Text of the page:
New York and Massachusetts joined lawsuits challenging President Donald Trump’s executive order temporarily banning immigration from seven Middle Eastern countries, adding legal firepower and resources to litigation bound to have national impact.
New York Attorney General Eric Schneiderman and Massachusetts Attorney General Maura Healey said separately on Tuesday that they’re joining lawsuits filed in their states by rights groups claiming the president’s Jan. 27 order violates the U.S. Constitution and harms the country’s reputation.
“President Trump’s executive action is unconstitutional, unlawful, and fundamentally un-American,” Schneiderman said in a statement, echoing Healey’s earlier comments. He said Trump’s implementation of the order was “hasty and and irresponsible,” with “families caught in the chaos.”
Also on Tuesday, San Francisco became the first U.S. city to sue Trump over a Jan. 25 executive order threatening funding cuts to so-called sanctuary cities, claiming it violates immigrants’ rights and that the municipality is protected by the 10th amendment to the Constitution, which guarantees state rights.
Trump’s Jan. 27 directive indefinitely suspended U.S. entry Syrian refugees and all other refugee resettlement for 120 days. It also banned entry for 90 days of nationals from seven predominantly Muslim countries: Syria, Iraq, Iran, Sudan, Libya, Somalia, and Yemen. Trump has said the move will improve security by preventing potential terrorists from slipping into the country.
Massachusetts joined a lawsuit filed on behalf of detained refugees by the state’s branch of the American Civil Liberties Union.
Carol Rose, executive director of the ACLU in Massachusetts, said lawyers are already amending the complaint to add additional plaintiffs. “This executive order is illegal, unconstitutional and unpatriotic. It’s also dangerous,” she said.
Mohamad Ali, chief executive officer of Boston-based Carbonite Inc., also condemned the executive order at the Massachusetts’ press conference, calling it “morally and ethically beneath our America’s values.”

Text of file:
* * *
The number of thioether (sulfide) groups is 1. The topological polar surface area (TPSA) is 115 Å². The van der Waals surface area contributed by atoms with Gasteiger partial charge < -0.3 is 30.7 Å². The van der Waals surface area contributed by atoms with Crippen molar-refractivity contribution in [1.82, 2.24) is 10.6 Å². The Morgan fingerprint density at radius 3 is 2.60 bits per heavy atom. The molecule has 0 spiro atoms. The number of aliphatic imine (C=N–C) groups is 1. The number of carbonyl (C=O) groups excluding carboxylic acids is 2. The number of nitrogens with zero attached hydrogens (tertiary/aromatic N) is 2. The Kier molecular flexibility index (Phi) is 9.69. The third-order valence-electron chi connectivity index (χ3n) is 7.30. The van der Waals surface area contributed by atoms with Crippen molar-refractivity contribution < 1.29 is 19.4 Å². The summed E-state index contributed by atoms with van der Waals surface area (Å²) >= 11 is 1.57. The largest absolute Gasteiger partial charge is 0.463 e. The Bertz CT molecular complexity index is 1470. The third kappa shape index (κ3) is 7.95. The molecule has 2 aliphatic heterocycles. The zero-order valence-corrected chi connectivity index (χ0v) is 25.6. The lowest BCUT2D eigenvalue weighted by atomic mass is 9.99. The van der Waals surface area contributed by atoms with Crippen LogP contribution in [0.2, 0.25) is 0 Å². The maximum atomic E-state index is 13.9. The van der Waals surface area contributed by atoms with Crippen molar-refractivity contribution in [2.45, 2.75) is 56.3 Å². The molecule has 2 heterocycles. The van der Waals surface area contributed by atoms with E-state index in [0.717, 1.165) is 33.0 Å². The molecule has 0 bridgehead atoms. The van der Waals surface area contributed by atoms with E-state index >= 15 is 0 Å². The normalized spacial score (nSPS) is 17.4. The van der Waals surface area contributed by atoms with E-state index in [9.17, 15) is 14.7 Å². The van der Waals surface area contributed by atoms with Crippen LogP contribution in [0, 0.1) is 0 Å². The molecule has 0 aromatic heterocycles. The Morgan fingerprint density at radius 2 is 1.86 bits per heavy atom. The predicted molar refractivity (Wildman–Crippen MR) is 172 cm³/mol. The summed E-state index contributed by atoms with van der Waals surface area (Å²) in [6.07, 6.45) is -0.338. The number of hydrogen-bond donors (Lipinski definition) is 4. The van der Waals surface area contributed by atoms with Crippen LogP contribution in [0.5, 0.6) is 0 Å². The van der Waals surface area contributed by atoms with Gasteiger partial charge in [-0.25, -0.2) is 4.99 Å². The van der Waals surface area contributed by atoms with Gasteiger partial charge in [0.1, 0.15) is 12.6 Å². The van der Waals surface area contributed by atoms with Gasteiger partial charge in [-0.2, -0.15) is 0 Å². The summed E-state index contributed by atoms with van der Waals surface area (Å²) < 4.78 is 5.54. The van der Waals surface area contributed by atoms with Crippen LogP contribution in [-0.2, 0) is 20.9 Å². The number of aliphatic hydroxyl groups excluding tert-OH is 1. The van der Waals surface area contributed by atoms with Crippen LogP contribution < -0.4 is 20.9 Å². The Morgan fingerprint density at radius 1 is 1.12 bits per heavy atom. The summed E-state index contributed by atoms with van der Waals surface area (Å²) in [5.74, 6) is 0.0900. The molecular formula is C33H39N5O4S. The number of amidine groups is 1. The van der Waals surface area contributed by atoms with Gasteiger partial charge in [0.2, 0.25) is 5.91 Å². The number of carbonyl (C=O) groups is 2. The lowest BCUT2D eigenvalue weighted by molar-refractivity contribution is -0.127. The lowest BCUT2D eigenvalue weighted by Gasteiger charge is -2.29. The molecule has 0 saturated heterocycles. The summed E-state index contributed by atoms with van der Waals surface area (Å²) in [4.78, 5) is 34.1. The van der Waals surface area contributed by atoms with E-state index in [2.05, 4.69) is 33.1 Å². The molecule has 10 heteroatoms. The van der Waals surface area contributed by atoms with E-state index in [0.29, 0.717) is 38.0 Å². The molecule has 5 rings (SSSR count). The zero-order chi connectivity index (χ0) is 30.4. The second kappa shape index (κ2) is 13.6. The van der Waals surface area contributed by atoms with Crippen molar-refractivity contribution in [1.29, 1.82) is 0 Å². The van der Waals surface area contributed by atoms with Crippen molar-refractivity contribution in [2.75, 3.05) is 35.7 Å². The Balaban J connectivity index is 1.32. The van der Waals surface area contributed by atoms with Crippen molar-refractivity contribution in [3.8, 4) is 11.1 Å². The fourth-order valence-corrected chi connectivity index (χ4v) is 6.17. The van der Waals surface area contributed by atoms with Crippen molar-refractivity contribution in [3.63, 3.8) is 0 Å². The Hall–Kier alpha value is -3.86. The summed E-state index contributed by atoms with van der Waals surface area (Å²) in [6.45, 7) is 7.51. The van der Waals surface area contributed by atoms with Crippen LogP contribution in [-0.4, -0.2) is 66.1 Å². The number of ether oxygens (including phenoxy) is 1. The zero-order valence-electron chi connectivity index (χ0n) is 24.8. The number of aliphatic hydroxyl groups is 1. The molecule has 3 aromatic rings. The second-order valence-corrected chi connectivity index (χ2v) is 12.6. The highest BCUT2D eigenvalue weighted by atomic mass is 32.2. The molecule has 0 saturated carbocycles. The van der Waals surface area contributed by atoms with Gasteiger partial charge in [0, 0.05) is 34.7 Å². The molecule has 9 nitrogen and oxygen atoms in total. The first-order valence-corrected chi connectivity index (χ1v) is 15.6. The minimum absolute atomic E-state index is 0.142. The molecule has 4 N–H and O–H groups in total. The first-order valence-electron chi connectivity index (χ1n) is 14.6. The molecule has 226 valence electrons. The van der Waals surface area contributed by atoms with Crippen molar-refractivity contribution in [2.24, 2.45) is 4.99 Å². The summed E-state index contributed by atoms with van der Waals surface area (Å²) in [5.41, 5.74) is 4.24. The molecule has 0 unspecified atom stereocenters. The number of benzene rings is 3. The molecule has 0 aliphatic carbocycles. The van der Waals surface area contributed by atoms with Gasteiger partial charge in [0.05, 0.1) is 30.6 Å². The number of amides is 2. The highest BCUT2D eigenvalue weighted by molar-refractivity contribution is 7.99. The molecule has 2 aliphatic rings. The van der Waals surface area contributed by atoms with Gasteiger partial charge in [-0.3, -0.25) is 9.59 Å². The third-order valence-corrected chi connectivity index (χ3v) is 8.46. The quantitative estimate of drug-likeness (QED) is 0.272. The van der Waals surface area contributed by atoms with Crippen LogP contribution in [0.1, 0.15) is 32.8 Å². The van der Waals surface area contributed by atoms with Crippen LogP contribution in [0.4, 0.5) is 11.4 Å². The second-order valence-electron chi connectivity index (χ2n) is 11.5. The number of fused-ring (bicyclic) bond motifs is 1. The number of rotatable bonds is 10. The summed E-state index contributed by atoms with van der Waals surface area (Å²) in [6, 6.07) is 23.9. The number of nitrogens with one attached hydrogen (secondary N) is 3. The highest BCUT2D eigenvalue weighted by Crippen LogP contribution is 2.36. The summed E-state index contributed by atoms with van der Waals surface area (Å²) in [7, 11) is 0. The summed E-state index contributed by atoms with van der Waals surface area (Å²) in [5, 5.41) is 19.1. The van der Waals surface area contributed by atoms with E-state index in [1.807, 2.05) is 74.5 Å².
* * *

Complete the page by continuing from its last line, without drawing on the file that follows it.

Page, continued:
The San Francisco suit alleges the Jan. 25 executive order is a “severe invasion of San Francisco’s sovereignty.” Claims against Trump, Secretary of the Department of Homeland Security John Kelly and Acting Attorney General Dana Boente boil down to San Francisco’s rights to determine how to handle its population of undocumented residents.
“San Francisco faces the imminent loss of federal funds and impending action if it does not capitulate the president’s demand that it help enforce federal immigration law,” the city said in the complaint filed in San Francisco federal court. “The Executive Branch may not commandeer state and local officials to enforce federal law.”
San Francisco receives more than $1.2 billion in federal funds annually, accounting for 13 percent of the city’s budget. The president’s threat to federal funds is preventing the city from producing a budget for the new fiscal year, according to the filing.
Prices for municipal bonds issued by San Francisco show investors are demanding more to own its debt, a sign of increased risk. City bonds due in 2029 were trading at yields of 0.53 percentage point over benchmark municipal debt, data compiled by Bloomberg show, compared with 0.39 percentage point on Jan. 23.
The latest lawsuits are among a growing number of legal challenges to Trump’s executive orders, including attempts by the state of Washington and several advocacy groups to block the immigration decree.
A central claim in the immigration lawsuits is that Trump’s order discriminates against Muslims based on their religion. In the chaos that has ensued since the order was issued, Trump has maintained that it isn’t a Muslim ban, but rather a ban against specific regions where terrorism is a threat.
Two of the people who were detained at Logan International Airport in Boston because of the order are professors at the University of Massachusetts Dartmouth, on their way home from an engineering conference abroad, Healey said. “They are training the next generation of Massachusetts engineers,” she said. “But with the waive of a pen, the president’s executive order kept them and thousands of others from coming home.”
(c) 2017, Bloomberg · Erik Larson, Kartikay Mehrotra